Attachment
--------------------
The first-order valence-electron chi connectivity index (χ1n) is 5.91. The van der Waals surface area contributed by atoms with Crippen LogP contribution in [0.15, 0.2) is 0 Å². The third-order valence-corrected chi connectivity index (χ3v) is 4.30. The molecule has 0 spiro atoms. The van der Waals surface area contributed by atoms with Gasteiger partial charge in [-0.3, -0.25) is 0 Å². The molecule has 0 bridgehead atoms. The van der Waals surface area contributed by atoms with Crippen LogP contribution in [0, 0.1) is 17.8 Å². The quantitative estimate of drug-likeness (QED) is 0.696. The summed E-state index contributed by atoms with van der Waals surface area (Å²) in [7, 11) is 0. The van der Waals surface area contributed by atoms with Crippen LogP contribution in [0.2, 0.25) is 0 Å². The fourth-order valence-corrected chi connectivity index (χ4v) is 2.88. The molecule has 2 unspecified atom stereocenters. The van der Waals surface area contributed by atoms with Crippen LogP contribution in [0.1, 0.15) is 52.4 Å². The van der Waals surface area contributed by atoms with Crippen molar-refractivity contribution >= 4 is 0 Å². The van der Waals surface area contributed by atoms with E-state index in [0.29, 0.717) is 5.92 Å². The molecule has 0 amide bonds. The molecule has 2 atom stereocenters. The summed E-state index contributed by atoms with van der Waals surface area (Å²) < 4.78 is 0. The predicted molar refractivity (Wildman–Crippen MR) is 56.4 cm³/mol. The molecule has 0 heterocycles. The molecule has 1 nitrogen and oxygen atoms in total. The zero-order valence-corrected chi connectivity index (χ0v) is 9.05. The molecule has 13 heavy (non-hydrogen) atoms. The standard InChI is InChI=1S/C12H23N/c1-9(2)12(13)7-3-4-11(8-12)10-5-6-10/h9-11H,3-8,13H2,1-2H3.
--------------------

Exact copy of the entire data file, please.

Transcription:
The first-order valence-electron chi connectivity index (χ1n) is 5.91. The van der Waals surface area contributed by atoms with Crippen LogP contribution in [0.15, 0.2) is 0 Å². The third-order valence-corrected chi connectivity index (χ3v) is 4.30. The molecule has 0 spiro atoms. The van der Waals surface area contributed by atoms with Gasteiger partial charge in [-0.3, -0.25) is 0 Å². The molecule has 0 bridgehead atoms. The van der Waals surface area contributed by atoms with Crippen LogP contribution in [0, 0.1) is 17.8 Å². The quantitative estimate of drug-likeness (QED) is 0.696. The summed E-state index contributed by atoms with van der Waals surface area (Å²) in [7, 11) is 0. The van der Waals surface area contributed by atoms with Crippen LogP contribution in [0.2, 0.25) is 0 Å². The fourth-order valence-corrected chi connectivity index (χ4v) is 2.88. The molecule has 2 unspecified atom stereocenters. The van der Waals surface area contributed by atoms with Crippen LogP contribution in [0.1, 0.15) is 52.4 Å². The van der Waals surface area contributed by atoms with Crippen molar-refractivity contribution >= 4 is 0 Å². The van der Waals surface area contributed by atoms with E-state index in [0.29, 0.717) is 5.92 Å². The molecule has 0 amide bonds. The molecule has 2 atom stereocenters. The summed E-state index contributed by atoms with van der Waals surface area (Å²) < 4.78 is 0. The predicted molar refractivity (Wildman–Crippen MR) is 56.4 cm³/mol. The molecule has 0 heterocycles. The molecule has 1 nitrogen and oxygen atoms in total. The zero-order valence-corrected chi connectivity index (χ0v) is 9.05. The molecule has 13 heavy (non-hydrogen) atoms. The standard InChI is InChI=1S/C12H23N/c1-9(2)12(13)7-3-4-11(8-12)10-5-6-10/h9-11H,3-8,13H2,1-2H3.